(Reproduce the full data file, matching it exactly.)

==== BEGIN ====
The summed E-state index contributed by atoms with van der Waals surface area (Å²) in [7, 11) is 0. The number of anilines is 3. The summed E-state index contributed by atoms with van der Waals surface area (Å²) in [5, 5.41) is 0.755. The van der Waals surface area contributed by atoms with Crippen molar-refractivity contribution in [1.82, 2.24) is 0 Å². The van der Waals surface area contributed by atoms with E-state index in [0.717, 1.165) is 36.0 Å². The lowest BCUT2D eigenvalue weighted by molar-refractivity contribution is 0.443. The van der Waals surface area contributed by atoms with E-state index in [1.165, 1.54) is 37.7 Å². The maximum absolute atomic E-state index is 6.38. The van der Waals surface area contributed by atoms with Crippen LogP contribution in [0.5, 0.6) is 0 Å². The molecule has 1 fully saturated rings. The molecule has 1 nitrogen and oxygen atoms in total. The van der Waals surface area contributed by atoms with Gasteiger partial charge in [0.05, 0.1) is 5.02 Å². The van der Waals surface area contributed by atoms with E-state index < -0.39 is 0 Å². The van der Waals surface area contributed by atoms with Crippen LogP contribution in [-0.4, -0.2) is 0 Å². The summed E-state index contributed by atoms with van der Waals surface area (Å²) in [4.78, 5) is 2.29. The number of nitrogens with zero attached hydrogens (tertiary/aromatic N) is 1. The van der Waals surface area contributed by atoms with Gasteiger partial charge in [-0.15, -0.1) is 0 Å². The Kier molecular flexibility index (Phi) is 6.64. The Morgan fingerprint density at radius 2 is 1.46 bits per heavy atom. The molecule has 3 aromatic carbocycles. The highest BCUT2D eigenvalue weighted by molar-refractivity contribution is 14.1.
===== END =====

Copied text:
The summed E-state index contributed by atoms with van der Waals surface area (Å²) in [7, 11) is 0. The number of anilines is 3. The summed E-state index contributed by atoms with van der Waals surface area (Å²) in [5, 5.41) is 0.755. The van der Waals surface area contributed by atoms with Crippen molar-refractivity contribution in [1.82, 2.24) is 0 Å². The van der Waals surface area contributed by atoms with E-state index in [0.717, 1.165) is 36.0 Å². The lowest BCUT2D eigenvalue weighted by molar-refractivity contribution is 0.443. The van der Waals surface area contributed by atoms with E-state index in [1.165, 1.54) is 37.7 Å². The maximum absolute atomic E-state index is 6.38. The van der Waals surface area contributed by atoms with Crippen LogP contribution in [0.5, 0.6) is 0 Å². The molecule has 1 fully saturated rings. The molecule has 1 nitrogen and oxygen atoms in total. The van der Waals surface area contributed by atoms with Gasteiger partial charge in [0.05, 0.1) is 5.02 Å². The van der Waals surface area contributed by atoms with E-state index < -0.39 is 0 Å². The van der Waals surface area contributed by atoms with Crippen LogP contribution in [-0.4, -0.2) is 0 Å². The summed E-state index contributed by atoms with van der Waals surface area (Å²) in [4.78, 5) is 2.29. The number of nitrogens with zero attached hydrogens (tertiary/aromatic N) is 1. The van der Waals surface area contributed by atoms with Gasteiger partial charge in [-0.15, -0.1) is 0 Å². The Kier molecular flexibility index (Phi) is 6.64. The Morgan fingerprint density at radius 2 is 1.46 bits per heavy atom. The molecule has 3 aromatic carbocycles. The highest BCUT2D eigenvalue weighted by molar-refractivity contribution is 14.1.